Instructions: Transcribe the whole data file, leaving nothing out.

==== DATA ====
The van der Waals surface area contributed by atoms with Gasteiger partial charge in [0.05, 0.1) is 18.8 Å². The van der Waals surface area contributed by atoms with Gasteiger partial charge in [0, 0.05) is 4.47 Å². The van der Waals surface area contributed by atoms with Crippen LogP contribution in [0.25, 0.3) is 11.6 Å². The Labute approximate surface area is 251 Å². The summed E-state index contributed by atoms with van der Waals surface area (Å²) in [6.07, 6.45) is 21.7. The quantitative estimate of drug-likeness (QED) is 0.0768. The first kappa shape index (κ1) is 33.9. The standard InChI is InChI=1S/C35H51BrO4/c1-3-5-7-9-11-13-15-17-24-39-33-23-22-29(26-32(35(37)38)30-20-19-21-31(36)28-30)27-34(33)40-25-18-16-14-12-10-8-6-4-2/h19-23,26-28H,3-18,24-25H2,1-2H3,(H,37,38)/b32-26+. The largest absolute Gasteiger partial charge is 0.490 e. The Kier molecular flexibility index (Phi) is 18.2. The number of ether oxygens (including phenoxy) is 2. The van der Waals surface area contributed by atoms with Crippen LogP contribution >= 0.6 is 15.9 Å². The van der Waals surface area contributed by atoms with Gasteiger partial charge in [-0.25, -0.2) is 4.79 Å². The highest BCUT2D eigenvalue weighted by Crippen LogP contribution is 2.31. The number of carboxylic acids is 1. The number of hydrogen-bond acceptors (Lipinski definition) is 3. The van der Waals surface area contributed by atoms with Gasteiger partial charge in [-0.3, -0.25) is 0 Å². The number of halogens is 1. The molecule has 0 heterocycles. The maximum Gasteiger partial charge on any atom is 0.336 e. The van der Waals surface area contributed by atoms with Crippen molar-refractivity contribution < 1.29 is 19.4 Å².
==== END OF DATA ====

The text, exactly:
The van der Waals surface area contributed by atoms with Gasteiger partial charge in [0.05, 0.1) is 18.8 Å². The van der Waals surface area contributed by atoms with Gasteiger partial charge in [0, 0.05) is 4.47 Å². The van der Waals surface area contributed by atoms with Crippen LogP contribution in [0.25, 0.3) is 11.6 Å². The Labute approximate surface area is 251 Å². The summed E-state index contributed by atoms with van der Waals surface area (Å²) in [6.07, 6.45) is 21.7. The quantitative estimate of drug-likeness (QED) is 0.0768. The first kappa shape index (κ1) is 33.9. The standard InChI is InChI=1S/C35H51BrO4/c1-3-5-7-9-11-13-15-17-24-39-33-23-22-29(26-32(35(37)38)30-20-19-21-31(36)28-30)27-34(33)40-25-18-16-14-12-10-8-6-4-2/h19-23,26-28H,3-18,24-25H2,1-2H3,(H,37,38)/b32-26+. The largest absolute Gasteiger partial charge is 0.490 e. The Kier molecular flexibility index (Phi) is 18.2. The number of ether oxygens (including phenoxy) is 2. The van der Waals surface area contributed by atoms with Crippen LogP contribution >= 0.6 is 15.9 Å². The van der Waals surface area contributed by atoms with Gasteiger partial charge in [-0.25, -0.2) is 4.79 Å². The highest BCUT2D eigenvalue weighted by Crippen LogP contribution is 2.31. The number of carboxylic acids is 1. The number of hydrogen-bond acceptors (Lipinski definition) is 3. The van der Waals surface area contributed by atoms with Gasteiger partial charge in [-0.3, -0.25) is 0 Å². The number of halogens is 1. The molecule has 0 heterocycles. The maximum Gasteiger partial charge on any atom is 0.336 e. The van der Waals surface area contributed by atoms with Crippen molar-refractivity contribution < 1.29 is 19.4 Å².